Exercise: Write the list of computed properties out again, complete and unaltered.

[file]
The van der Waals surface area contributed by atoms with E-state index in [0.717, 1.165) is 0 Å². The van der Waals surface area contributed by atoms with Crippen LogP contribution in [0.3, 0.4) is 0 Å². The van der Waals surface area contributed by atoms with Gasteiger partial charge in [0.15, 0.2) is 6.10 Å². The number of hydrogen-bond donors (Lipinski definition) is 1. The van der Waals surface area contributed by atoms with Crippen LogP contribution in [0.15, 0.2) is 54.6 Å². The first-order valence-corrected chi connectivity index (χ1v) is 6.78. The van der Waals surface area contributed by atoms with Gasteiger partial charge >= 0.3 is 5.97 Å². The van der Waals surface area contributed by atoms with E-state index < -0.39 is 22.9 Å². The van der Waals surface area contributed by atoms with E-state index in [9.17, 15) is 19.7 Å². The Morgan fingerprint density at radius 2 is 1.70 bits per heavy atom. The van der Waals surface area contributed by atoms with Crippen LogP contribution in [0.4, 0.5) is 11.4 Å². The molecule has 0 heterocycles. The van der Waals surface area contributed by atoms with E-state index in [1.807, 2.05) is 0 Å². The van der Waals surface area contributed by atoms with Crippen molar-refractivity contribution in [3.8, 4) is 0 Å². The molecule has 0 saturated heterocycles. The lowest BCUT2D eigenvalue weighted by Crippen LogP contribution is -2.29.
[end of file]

The van der Waals surface area contributed by atoms with E-state index in [0.717, 1.165) is 0 Å². The van der Waals surface area contributed by atoms with Crippen LogP contribution in [0.3, 0.4) is 0 Å². The van der Waals surface area contributed by atoms with Gasteiger partial charge in [0.15, 0.2) is 6.10 Å². The number of hydrogen-bond donors (Lipinski definition) is 1. The van der Waals surface area contributed by atoms with Crippen LogP contribution in [0.15, 0.2) is 54.6 Å². The first-order valence-corrected chi connectivity index (χ1v) is 6.78. The van der Waals surface area contributed by atoms with Gasteiger partial charge >= 0.3 is 5.97 Å². The van der Waals surface area contributed by atoms with E-state index < -0.39 is 22.9 Å². The van der Waals surface area contributed by atoms with E-state index in [9.17, 15) is 19.7 Å². The Morgan fingerprint density at radius 2 is 1.70 bits per heavy atom. The van der Waals surface area contributed by atoms with Crippen LogP contribution in [0.4, 0.5) is 11.4 Å². The molecule has 0 heterocycles. The van der Waals surface area contributed by atoms with E-state index in [1.807, 2.05) is 0 Å². The van der Waals surface area contributed by atoms with Crippen molar-refractivity contribution in [3.8, 4) is 0 Å². The molecule has 0 saturated heterocycles. The lowest BCUT2D eigenvalue weighted by Crippen LogP contribution is -2.29.